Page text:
Discussion Gets Underway At Special Meetings On Possible Signal Mountain Pullout From County Schools

Tuesday, November 14, 2017 - by Gail Perry
Veterans Stacy Seals, Claude Clemons and Mike Williams with council members
Veterans Stacy Seals, Claude Clemons and Mike Williams with council members
- photo by Gail Perry

When the Signal Mountain School Viability Committee (SMSVC) members presented their study to the public on Oct. 18, no questions were permitted. Now, in a series of meetings, the community is being allowed to question the committee about its findings and, when those meetings have concluded, others will be held with the city council for additional discussion and questioning. Two meetings have been scheduled with the SMSVC and a third will be held if questions remain.

The second will take place Tuesday in the municipal gym at 7 p.m. Questions can be sent to the committee by email prior to the meeting and there will also be an open microphone available for questions.

 

In addition to the official meetings sanctioned by the town, two groups unrelated to the government are holding forums to discuss the possibility of Signal Mountain forming its own school system. On Nov. 28, the group known as “Stay with the Hamilton County Department of Education” has planned a meeting with the public that will be moderated by David Carroll from WRCB Channel 3 at 6:30 p.m. Vice Mayor Dick Gee and Councilman Dan Landrum will represent the council. The ad hoc group that originated the idea of breaking away from the HCDE will hold another meeting on Dec. 4. Superintendents from the schools that broke away from the Memphis school district have been invited to that meeting, as well as the lawyer who represented them during the split. Notifications and additional details of these meetings will be available at the town’s website.

 

Mayor Chris Howley said that he encourages all groups to attend the various meetings and that the more discussion, the better. He said that the council will hold as many meetings for the citizens as is needed. The committee did the research that determined that an independent school system is viable, but there are things that remain unknown for which the council is searching for the answers. Some unknowns that remain include how the entire Signal Mountain community can be included and ownership of the buildings, among other things. “We want to have the answers before we engage the public,” he said.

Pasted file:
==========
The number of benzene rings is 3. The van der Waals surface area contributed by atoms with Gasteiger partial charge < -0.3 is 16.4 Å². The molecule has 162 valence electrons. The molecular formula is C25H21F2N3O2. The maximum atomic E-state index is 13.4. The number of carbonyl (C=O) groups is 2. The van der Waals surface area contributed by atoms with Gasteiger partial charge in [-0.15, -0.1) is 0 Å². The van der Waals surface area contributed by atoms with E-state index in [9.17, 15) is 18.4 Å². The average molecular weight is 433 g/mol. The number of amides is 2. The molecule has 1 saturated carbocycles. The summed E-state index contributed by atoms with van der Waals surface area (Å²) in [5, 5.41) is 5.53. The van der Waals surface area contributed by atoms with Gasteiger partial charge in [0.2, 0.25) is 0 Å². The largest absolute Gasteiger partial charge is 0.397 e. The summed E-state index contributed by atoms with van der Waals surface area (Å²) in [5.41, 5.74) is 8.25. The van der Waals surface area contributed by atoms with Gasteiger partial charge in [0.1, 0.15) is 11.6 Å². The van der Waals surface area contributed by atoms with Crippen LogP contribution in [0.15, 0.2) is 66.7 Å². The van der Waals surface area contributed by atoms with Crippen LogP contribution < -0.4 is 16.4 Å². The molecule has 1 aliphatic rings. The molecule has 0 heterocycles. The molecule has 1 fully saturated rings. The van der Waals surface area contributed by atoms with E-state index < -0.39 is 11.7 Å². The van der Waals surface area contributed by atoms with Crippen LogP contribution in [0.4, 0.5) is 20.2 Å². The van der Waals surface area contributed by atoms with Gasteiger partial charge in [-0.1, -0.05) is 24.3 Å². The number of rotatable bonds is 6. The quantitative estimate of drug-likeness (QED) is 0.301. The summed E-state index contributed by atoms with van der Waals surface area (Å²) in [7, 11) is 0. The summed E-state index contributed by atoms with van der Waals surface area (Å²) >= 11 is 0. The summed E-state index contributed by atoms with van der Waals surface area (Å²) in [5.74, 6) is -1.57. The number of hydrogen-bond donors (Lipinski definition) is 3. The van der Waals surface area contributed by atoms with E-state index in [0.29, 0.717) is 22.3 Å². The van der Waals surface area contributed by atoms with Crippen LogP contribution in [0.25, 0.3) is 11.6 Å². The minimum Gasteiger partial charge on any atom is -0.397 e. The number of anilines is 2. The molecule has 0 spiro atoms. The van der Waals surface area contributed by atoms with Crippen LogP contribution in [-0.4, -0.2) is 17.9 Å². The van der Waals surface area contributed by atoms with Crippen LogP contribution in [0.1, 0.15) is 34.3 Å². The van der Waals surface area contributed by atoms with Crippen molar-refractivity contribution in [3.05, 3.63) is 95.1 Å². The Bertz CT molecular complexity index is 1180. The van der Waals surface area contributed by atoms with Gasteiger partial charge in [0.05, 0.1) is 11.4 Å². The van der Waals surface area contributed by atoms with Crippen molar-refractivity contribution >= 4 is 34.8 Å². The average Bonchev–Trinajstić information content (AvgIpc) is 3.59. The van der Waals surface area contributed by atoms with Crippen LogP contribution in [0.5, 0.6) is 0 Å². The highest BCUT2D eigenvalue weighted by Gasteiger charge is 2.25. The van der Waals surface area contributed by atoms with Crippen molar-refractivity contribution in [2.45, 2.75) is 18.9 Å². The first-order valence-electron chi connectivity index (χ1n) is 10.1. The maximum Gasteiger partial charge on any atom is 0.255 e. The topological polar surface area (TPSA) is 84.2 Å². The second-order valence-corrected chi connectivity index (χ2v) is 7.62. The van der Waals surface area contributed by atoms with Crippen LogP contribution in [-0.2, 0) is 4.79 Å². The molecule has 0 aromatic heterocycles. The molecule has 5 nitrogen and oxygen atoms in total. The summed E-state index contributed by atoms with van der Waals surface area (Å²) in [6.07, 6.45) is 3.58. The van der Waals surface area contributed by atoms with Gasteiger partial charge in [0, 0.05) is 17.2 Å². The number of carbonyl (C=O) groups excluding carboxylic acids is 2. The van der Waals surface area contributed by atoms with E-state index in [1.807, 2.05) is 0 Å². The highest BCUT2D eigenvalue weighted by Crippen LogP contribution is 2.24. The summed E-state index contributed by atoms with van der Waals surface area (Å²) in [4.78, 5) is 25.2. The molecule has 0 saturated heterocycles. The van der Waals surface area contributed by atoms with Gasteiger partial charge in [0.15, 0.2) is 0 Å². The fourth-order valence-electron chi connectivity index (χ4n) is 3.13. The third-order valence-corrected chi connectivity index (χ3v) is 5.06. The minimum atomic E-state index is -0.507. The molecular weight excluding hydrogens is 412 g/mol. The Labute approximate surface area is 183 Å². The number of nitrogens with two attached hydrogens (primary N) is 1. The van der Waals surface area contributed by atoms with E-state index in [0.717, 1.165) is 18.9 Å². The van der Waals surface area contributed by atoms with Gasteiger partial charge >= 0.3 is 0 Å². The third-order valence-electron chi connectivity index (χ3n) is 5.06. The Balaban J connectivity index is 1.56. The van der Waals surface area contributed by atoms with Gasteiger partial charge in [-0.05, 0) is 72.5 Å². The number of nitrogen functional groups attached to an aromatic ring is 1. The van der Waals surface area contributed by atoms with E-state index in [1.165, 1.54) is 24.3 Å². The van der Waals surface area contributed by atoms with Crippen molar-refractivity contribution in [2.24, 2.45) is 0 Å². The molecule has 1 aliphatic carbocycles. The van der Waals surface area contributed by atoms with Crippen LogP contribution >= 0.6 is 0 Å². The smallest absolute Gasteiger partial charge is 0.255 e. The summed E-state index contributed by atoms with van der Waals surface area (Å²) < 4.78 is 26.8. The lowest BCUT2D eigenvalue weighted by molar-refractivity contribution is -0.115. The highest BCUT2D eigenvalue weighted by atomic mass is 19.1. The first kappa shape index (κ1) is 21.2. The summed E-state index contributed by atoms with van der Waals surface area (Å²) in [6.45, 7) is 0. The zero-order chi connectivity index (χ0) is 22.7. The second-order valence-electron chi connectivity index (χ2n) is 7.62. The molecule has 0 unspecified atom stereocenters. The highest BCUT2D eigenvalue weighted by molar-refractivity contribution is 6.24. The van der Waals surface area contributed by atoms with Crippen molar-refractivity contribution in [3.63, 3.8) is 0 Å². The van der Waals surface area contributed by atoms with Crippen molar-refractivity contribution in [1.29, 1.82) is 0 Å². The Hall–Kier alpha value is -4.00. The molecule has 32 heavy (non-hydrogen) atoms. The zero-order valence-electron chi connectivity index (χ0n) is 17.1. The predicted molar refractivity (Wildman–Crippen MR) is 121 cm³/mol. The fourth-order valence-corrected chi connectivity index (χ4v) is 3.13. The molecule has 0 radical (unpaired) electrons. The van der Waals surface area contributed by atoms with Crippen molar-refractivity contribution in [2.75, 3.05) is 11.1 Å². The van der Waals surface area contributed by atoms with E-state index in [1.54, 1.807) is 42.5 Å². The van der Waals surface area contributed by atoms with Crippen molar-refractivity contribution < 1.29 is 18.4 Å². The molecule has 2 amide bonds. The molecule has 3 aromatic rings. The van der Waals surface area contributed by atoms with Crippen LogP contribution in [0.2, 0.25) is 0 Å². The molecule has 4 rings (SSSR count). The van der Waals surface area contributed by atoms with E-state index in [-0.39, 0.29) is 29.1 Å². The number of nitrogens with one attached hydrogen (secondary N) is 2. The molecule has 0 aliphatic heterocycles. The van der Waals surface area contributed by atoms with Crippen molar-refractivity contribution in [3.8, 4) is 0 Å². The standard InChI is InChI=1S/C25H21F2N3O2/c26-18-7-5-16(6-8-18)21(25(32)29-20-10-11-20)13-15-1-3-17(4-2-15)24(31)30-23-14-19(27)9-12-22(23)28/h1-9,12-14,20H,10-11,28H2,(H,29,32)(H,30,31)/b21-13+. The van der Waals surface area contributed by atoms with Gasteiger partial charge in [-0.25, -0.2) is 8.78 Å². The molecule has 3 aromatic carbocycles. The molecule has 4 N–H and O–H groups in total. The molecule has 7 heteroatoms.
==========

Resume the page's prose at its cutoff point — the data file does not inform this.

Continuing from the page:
The state of Tennessee has changed the way that municipally owned libraries are to be operated and Signal Mountain is making changes in order to conform to the new laws. The library board will now become operational and the number of board members will increase from seven to nine. Councilman Landrum was appointed to be the council’s representative on the board for the length of his current term in office. Two vacancies remain. Another change is taking money from the general fund to set up a library fund. The board members are considered employees of the town and will be in control of the library. However, the council is in charge of the board and will have the authority to sign checks for library expenses.

 

Spending $23,970 for the demolition of an old log building that is on property owned by the town at 611 Timberlinks Dr. was approved. The building was once used by Signal Mountain Presbyterian Church but has long been abandoned and is in extremely bad condition, said Town Manager Boyd Veal. After being demolished and removed, the site will be graded and stabilized, and may become the location for a new playground. Vice Mayor Gee suggested finding a use for the salvaged logs in the town’s centennial celebration, since the building is considered an historic structure.

 

Signal Mountain is working on several water system improvements, some dating back to 2014. When it began, the estimated cost was $600,000. Over time, the scope of the work has increased and with it, the cost has increased to just over $1 million. At the council meeting an amount not to exceed $50,000 was approved for additional engineering and inspection services from CTI Engineers. The work itself seems to be coming in under budget, which should offset some of the added engineering expense, said Mr. Veal.

 

The council amended the public records policy to include updated contact information for public records requests which is the Special Projects and Compliance Manager at (423) 498-1341 or publicrecords@signalmountaintn.gov.

 

Monday night a resolution was passed which honored town employees who are veterans of the U.S. armed forces.  Jane Phipps, Mike Williams and Alex Tedrick of the police department, Claude Clemons, Lewis Thatcher and Stacy Seals of the fire department and Mickey Boles and Derick Nash from the public works department were recognized.

 

The Signal Mountain High School girls golf team was also recognized with a resolution and honored for winning the 2017 TSSAA division I - small division state championship. This win repeated its 2009, 2010, 2011, 2012 and 2014 victories. The council commended the team for its extraordinary performance in 2017.

 

 

 

 

 

State champion Signal Mountain golfers and council members
State champion Signal Mountain golfers and council members
- photo by Gail Perry

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